Unproven value. “The value proposition for using clinical data must be better quantified; provider organizations will invest and make resources available where there is value,” said Jonathan L. Manis, CIO at CHRISTUS Health. “We need a business model that incentivizes and rewards systems for predicting and preventing diseases, not just for doing clinical procedures and treating diseases after they manifest. Until the business model is more appropriately aligned with the clinical model, this will continue to be a significant challenge.” Technology leaders often have to “jump through the window of opportunity” over and over before the organization sees the value of data and information, Oriol said. “In other words, getting there still requires a bit of a ‘build it and they will come’ approach.”
Limited resources. Executives often tout the desire to use data on the same level as retail or technology companies, but healthcare’s vastly different spending priorities make these comparisons irrelevant. “All these companies that know everything about me and can predict what I need are spending up to 40% of their revenue on IT and data because it drives their business. How do you compete with that in terms of financial resources and human capital?” said Branzell.
A poor foundation. Any successful project begins with a solid foundation – and that’s a struggle for healthcare technology leaders. “As we try to get our foundation right, we have to compete with different priorities,” said Novlet Mattis, CDIO, Orlando Health. “We want to focus, to take an intentional approach to data quality, standardization and governance as foundational tasks, but the organization’s demand for reporting products to meet immediate business needs competes against the same resources we need to build a solid foundation.”
Dealing with a new era of data sharing
Amid the challenges, PeaceHealth CIO Will Weider provided valuable perspective: “I became a CIO in the pre-EMR age. The fact that we’re now electronically sharing 100 million records a year without real effort is amazing to me.”
Information sharing is becoming an even bigger priority for two reasons: TEFCA and the information blocking rule. In the words of the Office of the National Coordinator for Health IT, TEFCA sets “a universal floor for interoperability” to enable the secure exchange of clinical information, while the information blocking rule as defined by the 21st Century Cures Act “made sharing electronic health information the expected norm in healthcare.”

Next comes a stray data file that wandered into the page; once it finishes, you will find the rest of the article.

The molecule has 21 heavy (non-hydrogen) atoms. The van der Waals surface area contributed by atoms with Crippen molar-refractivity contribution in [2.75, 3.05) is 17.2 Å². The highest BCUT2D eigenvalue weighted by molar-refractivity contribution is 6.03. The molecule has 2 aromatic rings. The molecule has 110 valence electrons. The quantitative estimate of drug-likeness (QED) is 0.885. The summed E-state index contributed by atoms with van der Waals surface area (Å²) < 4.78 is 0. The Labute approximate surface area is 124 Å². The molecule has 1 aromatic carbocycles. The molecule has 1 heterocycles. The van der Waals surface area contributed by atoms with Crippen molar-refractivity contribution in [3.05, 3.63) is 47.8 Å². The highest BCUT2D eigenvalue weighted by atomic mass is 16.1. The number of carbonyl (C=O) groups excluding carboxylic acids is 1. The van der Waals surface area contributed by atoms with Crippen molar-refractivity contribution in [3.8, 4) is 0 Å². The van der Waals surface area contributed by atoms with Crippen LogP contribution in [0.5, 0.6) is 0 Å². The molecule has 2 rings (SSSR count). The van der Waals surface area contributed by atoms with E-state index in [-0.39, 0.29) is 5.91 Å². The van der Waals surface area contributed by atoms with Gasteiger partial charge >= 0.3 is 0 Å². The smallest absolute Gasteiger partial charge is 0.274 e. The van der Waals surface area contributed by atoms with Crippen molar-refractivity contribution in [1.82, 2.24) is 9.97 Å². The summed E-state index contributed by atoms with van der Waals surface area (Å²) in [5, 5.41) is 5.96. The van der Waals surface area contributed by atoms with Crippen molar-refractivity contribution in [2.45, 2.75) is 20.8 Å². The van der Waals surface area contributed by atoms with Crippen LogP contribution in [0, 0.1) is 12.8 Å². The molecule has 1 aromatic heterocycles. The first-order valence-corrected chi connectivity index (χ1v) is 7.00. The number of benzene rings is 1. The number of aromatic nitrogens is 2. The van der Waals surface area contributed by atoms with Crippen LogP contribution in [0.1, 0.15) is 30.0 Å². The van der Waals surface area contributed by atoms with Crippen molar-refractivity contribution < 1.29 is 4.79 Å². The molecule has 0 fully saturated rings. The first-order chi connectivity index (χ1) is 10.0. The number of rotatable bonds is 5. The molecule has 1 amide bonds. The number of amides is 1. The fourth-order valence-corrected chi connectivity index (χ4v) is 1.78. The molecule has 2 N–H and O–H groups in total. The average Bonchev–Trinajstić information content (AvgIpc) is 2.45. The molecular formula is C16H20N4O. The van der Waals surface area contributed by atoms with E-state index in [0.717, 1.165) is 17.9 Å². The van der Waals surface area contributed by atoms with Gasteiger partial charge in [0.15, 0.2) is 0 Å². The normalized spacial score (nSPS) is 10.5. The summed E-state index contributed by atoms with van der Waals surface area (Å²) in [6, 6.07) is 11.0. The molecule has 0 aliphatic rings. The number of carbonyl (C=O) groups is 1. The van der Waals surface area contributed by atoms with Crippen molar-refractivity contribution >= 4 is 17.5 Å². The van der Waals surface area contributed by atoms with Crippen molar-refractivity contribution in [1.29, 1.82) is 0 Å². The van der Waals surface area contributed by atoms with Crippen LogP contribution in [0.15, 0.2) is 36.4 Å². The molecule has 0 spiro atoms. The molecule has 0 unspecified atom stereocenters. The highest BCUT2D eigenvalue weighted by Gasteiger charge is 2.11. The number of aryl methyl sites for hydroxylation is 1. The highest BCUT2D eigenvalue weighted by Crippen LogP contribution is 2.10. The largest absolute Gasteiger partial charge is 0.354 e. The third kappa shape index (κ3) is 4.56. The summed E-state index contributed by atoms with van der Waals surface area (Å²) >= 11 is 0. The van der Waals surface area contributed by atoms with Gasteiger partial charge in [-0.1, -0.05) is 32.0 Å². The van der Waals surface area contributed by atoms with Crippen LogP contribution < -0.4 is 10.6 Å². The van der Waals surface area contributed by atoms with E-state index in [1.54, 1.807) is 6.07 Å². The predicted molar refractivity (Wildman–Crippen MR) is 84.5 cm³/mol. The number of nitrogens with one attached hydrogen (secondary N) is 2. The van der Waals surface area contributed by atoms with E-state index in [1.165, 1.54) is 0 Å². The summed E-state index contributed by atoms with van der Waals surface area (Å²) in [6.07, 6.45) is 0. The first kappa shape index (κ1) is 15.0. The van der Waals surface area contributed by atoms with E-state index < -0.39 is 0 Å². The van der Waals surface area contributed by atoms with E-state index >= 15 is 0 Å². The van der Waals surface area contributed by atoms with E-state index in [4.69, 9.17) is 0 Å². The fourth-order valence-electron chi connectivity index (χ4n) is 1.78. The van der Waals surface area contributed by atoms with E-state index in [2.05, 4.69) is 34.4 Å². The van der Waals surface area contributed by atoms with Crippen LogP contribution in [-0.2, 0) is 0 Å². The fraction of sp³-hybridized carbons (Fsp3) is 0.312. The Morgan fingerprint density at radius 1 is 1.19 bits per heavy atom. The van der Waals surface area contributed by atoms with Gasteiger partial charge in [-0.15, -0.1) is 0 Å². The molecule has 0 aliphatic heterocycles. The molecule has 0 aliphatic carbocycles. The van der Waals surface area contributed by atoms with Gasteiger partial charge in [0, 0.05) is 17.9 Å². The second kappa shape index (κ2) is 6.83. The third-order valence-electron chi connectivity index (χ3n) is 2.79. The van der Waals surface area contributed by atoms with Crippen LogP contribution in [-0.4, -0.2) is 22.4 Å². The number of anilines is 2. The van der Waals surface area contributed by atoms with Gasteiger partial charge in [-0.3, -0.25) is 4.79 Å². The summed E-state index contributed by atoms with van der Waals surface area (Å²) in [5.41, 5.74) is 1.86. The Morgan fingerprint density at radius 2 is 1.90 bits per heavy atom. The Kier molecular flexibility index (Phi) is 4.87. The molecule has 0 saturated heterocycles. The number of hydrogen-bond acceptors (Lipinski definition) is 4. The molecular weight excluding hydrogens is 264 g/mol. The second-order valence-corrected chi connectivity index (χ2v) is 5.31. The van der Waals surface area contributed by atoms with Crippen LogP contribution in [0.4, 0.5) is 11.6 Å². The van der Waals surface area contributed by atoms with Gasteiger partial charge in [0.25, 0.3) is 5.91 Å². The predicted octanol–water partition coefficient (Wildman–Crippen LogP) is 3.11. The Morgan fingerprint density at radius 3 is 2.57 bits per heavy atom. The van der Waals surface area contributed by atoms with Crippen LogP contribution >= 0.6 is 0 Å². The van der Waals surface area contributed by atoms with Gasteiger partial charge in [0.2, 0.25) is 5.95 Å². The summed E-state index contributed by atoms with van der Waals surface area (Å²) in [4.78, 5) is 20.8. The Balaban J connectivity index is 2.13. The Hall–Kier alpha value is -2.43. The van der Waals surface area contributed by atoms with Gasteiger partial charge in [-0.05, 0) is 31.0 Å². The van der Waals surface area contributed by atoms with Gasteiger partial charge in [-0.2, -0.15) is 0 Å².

At an organizational level, there’s some concern about what the rules mean, and what penalties a hospital may face for failing to appropriately share data. Philosophically, roundtable participants saw less reason to be concerned, if for no other reason than the benefits of information sharing for providers as well as patients.
“There’s not a clinician I’ve ever interacted with who wouldn’t give an arm and a leg to get or provide data that would be helpful to their patient getting better care,” Oriol said. “We’re going to need to get there iteratively through a bit of trial and error.”
Branzell agreed. “I see a lot of positive things happening from the patient perspective coming out of these regulations. We used to not share doctor’s notes. We used to not share mental health records. We used to hold onto test results until we had a chance to review them. Now, we’re giving these things to the patients that they need – and deserve.”
Banas of Dr. First built on the example of sharing notes. The information blocking rule gives patients the right to access all electronic protected health information they’re entitled to under HIPAA. While this went into effect in October 2022, it was decades in the making. It built on the success of the OpenNotes study that began in 2010 with 10,000 patients at three health systems. And OpenNotes itself stemmed from a 1973 New England Journal of Medicine article calling for every patient to have access to their medical records.
As OpenNotes gained momentum, skeptical providers feared a deluge of angry phone calls from patients. It never happened. “It was the biggest nothing burger of all time,” Banas said. In fact, in many instances it was helpful, as patients were more informed about their conditions or even found errors in the records.
“I think there’s a similar path to success,” he continued. “A hospitalist not having outside records, spending time on the phone to pass over the release of information and waiting for the fax to come in? That’s insane. Information sharing is going to make a difference to patient care.”
Multiple CIOs pointed to the pandemic as an important example of this.
“During COVID, we were pumping data left and right, both internally and externally,” Oriol said. “We were coordinating with immunization registries, the state, and the county. We were checking our supplies, our vaccines, and our tests. We were supplying this information in real time – and it was driving day-to-day decisions.”
Weider said the pandemic gave health systems “real clarity of purpose” about what was most important to measure.